Review Of Suzuki SX4 S-Cross - The SX4 S-Cross is a Nissan Qashqai and Skoda Yeti rival that may have slipped under your radar if you are in the market for a crossover. But it is definitely worth considering if you want SUV style, practicality and four-wheel drive character. Most compact SUV cabins have a slick, youthful feel about them, the S-Cross on the other hand, although it is still neat and tidy, lacks a bit of excitement. The cabin is however very comfortable and certainly feels spacious. Standard kit on every S-Cross model includes air-con, USB connectivity and cruise control – you will have to go another trim up to get Bluetooth though. We have the flagship SZ5 trim which comes with DAB digital radio, rear parking camera, comfortable leather seats and this snazzy panoramic sunroof, which splashes some light through the car. There are plenty of pros and cons about space in the rear. Pros include great leg room and a reclining feature, making long trips more relaxing. Cons on the other hand include cramped headroom, mainly due to the installed sunroof, and a lack of elbow room for the middle passenger.
The Skoda Yeti is a better all-rounder in this department. Boot space in the S-Cross is surprisingly generous, offering 430 litres thanks to the removable floor – that is the same size as the Nissan Qashqai. Fold the seats down and you get 875 litres as well as a nice flat loading surface. As the S-Cross is based on the swift supermini, it gets a fairly stiff suspension, this is great when venturing into corners as there is very little body roll, but it gives you a bit of a rumble over bumps. Steering is a bit light, but this is the norm with crossovers, and it makes up for this as it is direct. There are two engines available, a 1.6-litre petrol and a 1.6-litre diesel. We are testing the diesel unit, which is quite loud low down the gears but hushed at higher speeds.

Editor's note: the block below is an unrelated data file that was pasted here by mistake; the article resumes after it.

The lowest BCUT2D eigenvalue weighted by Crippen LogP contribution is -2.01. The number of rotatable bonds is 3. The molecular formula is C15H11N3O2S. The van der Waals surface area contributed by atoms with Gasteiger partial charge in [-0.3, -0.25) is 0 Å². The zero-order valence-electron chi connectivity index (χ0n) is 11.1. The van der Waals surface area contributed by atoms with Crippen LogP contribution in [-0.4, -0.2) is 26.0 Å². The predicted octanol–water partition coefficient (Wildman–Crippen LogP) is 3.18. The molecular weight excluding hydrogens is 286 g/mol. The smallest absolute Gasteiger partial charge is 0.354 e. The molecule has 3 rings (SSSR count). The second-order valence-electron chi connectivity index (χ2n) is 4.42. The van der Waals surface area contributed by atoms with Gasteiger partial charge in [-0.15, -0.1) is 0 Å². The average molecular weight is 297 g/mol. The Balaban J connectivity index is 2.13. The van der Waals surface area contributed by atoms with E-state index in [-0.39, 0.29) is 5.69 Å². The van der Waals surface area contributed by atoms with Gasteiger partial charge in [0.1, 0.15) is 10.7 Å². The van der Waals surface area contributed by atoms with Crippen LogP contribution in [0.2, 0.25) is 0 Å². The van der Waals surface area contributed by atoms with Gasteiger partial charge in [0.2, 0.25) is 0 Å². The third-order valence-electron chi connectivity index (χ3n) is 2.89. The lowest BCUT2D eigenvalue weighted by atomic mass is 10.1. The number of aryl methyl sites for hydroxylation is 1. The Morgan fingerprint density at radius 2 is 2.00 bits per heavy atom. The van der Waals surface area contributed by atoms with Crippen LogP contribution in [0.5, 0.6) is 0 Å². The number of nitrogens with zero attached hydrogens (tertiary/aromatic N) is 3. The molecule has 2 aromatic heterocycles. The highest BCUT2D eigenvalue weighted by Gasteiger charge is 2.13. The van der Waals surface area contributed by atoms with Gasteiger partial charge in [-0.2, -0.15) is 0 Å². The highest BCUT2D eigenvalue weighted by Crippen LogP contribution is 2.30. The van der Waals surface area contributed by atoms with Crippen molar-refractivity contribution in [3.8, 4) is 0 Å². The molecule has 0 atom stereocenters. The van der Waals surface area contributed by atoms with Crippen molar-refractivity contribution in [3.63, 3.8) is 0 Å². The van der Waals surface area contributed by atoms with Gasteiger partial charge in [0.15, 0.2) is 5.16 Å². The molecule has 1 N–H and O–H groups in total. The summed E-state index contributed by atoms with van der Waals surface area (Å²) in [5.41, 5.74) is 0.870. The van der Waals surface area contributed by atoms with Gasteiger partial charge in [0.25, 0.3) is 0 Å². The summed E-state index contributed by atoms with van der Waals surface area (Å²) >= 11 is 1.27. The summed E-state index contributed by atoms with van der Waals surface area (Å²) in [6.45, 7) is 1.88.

It produces 118bhp and also delivers a decent amount of thrust, reaching 62mph in 13 seconds. It is fairly efficient as well, returning an average of around 60mpg and emitting 114g/km of CO2. One of its main talking points is its ALL-Grip four-wheel drive capability. This comes with four driving modes, including Auto, Snow, Sport and Lock, the latter acting as an all-out off-roading mode. We have taken it on a few dirt tracks and the S-Cross is very competent and I would be more than confident pushing it to its limits in the real rough stuff. The four-wheel drive capabilities of the S-Cross are a massive asset in the crossover segment, with most rivals sending power to just the front wheels. The S-Cross is also cheaper than competition like the Qashqai and Yeti. Thanks for read Review Of Suzuki SX4 S-Cross.